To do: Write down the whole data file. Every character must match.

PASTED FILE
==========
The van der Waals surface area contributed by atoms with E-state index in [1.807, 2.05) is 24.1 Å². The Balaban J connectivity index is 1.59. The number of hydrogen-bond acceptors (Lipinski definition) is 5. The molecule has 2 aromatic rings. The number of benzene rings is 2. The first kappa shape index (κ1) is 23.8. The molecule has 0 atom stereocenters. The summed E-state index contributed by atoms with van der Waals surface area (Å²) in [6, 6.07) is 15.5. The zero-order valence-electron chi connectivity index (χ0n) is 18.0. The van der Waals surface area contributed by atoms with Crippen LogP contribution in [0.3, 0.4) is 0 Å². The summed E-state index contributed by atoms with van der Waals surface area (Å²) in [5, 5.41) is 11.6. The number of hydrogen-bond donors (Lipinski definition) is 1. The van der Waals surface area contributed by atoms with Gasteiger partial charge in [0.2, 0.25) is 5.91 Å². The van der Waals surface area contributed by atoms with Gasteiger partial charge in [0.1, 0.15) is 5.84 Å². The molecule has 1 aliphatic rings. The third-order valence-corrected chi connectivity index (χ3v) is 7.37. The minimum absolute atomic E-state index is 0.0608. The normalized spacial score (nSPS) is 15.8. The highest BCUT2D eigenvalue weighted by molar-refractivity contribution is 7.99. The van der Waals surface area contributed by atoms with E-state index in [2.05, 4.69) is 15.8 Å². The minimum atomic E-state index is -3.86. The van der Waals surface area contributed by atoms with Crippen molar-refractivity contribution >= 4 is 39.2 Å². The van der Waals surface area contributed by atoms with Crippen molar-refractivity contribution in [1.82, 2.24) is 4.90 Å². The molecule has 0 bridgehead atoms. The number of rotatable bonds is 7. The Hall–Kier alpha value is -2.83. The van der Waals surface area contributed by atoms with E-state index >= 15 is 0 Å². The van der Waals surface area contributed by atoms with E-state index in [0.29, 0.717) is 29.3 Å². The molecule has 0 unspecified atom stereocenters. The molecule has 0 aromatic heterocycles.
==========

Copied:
The van der Waals surface area contributed by atoms with E-state index in [1.807, 2.05) is 24.1 Å². The Balaban J connectivity index is 1.59. The number of hydrogen-bond acceptors (Lipinski definition) is 5. The molecule has 2 aromatic rings. The number of benzene rings is 2. The first kappa shape index (κ1) is 23.8. The molecule has 0 atom stereocenters. The summed E-state index contributed by atoms with van der Waals surface area (Å²) in [6, 6.07) is 15.5. The zero-order valence-electron chi connectivity index (χ0n) is 18.0. The van der Waals surface area contributed by atoms with Crippen LogP contribution in [0.3, 0.4) is 0 Å². The summed E-state index contributed by atoms with van der Waals surface area (Å²) in [5, 5.41) is 11.6. The number of hydrogen-bond donors (Lipinski definition) is 1. The van der Waals surface area contributed by atoms with Gasteiger partial charge in [0.2, 0.25) is 5.91 Å². The van der Waals surface area contributed by atoms with Gasteiger partial charge in [0.1, 0.15) is 5.84 Å². The molecule has 1 aliphatic rings. The third-order valence-corrected chi connectivity index (χ3v) is 7.37. The minimum absolute atomic E-state index is 0.0608. The normalized spacial score (nSPS) is 15.8. The highest BCUT2D eigenvalue weighted by molar-refractivity contribution is 7.99. The van der Waals surface area contributed by atoms with E-state index in [2.05, 4.69) is 15.8 Å². The minimum atomic E-state index is -3.86. The van der Waals surface area contributed by atoms with Crippen molar-refractivity contribution >= 4 is 39.2 Å². The van der Waals surface area contributed by atoms with Crippen molar-refractivity contribution in [1.82, 2.24) is 4.90 Å². The molecule has 0 bridgehead atoms. The number of rotatable bonds is 7. The Hall–Kier alpha value is -2.83. The van der Waals surface area contributed by atoms with E-state index >= 15 is 0 Å². The van der Waals surface area contributed by atoms with E-state index in [0.29, 0.717) is 29.3 Å². The molecule has 0 unspecified atom stereocenters. The molecule has 0 aromatic heterocycles.